An interesting talk on quantum correlations and how they relate to quantum computing.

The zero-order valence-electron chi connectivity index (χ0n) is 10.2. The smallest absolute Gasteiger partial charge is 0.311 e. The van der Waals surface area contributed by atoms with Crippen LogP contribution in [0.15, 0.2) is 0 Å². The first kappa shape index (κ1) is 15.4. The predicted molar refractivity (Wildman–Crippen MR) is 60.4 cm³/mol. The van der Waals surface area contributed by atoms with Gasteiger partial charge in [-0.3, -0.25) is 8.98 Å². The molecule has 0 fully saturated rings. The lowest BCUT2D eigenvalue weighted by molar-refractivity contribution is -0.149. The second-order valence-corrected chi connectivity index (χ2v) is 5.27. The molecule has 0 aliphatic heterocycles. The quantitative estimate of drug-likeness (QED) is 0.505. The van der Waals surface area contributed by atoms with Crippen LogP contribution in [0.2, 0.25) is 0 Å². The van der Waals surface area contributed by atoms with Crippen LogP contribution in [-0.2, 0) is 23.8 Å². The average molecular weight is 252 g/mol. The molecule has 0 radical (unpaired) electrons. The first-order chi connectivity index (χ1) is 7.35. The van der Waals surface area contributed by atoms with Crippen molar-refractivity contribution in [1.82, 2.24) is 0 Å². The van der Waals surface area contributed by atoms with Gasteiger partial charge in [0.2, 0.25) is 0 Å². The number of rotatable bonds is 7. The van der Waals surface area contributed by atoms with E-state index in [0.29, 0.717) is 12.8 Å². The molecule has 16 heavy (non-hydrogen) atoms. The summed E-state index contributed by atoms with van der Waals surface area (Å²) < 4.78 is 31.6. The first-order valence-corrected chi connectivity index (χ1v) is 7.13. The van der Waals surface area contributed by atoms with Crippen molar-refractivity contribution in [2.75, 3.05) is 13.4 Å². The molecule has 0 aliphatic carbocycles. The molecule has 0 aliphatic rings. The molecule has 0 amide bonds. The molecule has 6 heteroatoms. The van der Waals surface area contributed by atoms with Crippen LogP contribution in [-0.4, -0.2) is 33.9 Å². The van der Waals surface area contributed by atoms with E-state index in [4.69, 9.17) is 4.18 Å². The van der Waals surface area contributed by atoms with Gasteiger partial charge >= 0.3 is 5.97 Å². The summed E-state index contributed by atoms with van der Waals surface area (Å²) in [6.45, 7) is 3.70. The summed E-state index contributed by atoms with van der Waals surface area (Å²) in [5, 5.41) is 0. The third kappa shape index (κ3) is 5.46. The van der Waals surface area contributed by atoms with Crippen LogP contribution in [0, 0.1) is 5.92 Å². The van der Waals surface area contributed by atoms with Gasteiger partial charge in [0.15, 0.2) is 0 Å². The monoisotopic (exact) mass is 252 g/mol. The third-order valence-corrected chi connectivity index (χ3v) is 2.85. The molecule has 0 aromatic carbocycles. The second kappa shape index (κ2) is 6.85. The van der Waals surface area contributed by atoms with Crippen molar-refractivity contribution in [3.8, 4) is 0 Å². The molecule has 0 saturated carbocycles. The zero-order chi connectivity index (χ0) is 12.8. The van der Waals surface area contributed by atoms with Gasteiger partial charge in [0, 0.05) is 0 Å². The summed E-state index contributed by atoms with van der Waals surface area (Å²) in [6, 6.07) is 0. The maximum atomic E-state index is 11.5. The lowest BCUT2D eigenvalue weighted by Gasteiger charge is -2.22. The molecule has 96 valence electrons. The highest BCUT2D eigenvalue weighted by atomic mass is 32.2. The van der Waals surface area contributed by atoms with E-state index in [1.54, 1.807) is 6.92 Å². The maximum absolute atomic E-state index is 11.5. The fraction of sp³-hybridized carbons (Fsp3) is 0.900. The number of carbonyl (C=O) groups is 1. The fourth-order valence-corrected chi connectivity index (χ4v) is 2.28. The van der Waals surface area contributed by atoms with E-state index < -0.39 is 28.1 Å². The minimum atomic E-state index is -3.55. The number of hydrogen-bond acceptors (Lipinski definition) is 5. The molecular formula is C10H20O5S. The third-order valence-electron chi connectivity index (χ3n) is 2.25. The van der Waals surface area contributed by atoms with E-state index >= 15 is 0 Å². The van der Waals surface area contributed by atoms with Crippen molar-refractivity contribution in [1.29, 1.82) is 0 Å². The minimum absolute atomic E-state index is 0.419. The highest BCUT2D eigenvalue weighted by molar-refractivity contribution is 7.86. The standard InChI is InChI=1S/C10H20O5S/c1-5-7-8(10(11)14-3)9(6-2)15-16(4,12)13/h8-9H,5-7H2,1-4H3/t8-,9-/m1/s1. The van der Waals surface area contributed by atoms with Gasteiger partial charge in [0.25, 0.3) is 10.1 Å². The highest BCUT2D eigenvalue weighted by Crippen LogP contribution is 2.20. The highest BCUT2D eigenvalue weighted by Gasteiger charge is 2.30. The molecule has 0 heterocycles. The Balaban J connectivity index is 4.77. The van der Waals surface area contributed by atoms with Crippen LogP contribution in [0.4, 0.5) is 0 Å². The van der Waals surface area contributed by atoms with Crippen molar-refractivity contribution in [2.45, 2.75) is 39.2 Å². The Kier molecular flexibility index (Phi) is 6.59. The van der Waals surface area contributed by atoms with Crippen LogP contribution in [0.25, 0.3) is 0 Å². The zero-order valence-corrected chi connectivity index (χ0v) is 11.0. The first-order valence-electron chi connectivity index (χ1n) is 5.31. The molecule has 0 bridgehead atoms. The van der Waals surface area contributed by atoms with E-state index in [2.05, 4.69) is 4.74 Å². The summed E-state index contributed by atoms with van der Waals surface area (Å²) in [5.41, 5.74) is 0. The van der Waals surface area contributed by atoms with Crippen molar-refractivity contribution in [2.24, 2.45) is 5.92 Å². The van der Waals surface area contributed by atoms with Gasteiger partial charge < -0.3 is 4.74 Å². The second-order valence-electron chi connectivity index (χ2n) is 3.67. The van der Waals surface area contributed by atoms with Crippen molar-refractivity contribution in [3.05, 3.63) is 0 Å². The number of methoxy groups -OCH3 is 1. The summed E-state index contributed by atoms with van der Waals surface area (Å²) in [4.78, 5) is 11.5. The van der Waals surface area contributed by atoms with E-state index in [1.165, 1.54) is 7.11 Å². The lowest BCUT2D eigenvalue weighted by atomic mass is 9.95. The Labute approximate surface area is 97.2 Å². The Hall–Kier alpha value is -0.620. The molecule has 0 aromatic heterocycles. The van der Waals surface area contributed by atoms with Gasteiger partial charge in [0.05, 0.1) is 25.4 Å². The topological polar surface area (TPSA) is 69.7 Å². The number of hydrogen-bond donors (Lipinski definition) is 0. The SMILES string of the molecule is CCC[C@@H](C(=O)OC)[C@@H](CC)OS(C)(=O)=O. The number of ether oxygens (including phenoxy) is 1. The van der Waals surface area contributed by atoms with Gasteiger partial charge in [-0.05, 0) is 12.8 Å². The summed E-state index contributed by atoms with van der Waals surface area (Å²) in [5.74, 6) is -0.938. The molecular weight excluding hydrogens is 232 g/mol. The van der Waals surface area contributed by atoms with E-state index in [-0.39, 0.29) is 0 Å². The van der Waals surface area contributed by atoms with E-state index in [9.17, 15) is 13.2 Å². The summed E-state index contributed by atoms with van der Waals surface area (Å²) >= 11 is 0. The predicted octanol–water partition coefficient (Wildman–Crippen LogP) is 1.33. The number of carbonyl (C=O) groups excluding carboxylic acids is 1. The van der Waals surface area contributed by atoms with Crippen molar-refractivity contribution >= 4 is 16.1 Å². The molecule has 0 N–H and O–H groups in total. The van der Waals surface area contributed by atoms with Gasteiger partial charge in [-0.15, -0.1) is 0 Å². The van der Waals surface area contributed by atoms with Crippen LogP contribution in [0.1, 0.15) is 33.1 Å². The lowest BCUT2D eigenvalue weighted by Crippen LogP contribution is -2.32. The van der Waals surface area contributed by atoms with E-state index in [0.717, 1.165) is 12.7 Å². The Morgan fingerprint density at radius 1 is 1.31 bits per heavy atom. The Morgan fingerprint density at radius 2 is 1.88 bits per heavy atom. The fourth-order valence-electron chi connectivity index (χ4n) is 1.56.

Quantum correlations in time have a surprisingly similar structure as spatial quantum correlations, formally related via the Choi-Jamiolkowski isomorphism. As a consequence, multi-time processes are endowed with the same richness as many-body physics, including temporal entanglement and well-defined causal structures. We dub this as ‘many-time physics’ and show how it naturally arises in the contexts of noisy quantum dynamics of device and more general non-Markovian open quantum systems. We develop a family of tools for accessing many-time physics on quantum information processors, which are then demonstrated on IBM Quantum devices. We explore the structure of temporal correlations, and show how they can be manipulated either to produce a more complex process, or to remove noise in a device. At first, we consider short-range microscopic properties, such as genuine multi-time entanglement and estimators for non-Markovian memory. Then, adapting classical shadow tomography to the temporal domain, we access macroscopic process features like long-range correlations and a tensor network representation of a 20-step process. We show that we can validate our model by accurately predicting the outcomes of mid-circuit measurements for random circuit sequences. Our techniques are pertinent to generic quantum stochastic dynamical processes, with a scope ranging across condensed matter physics, quantum biology, and in-depth diagnostics of NISQ era quantum devices.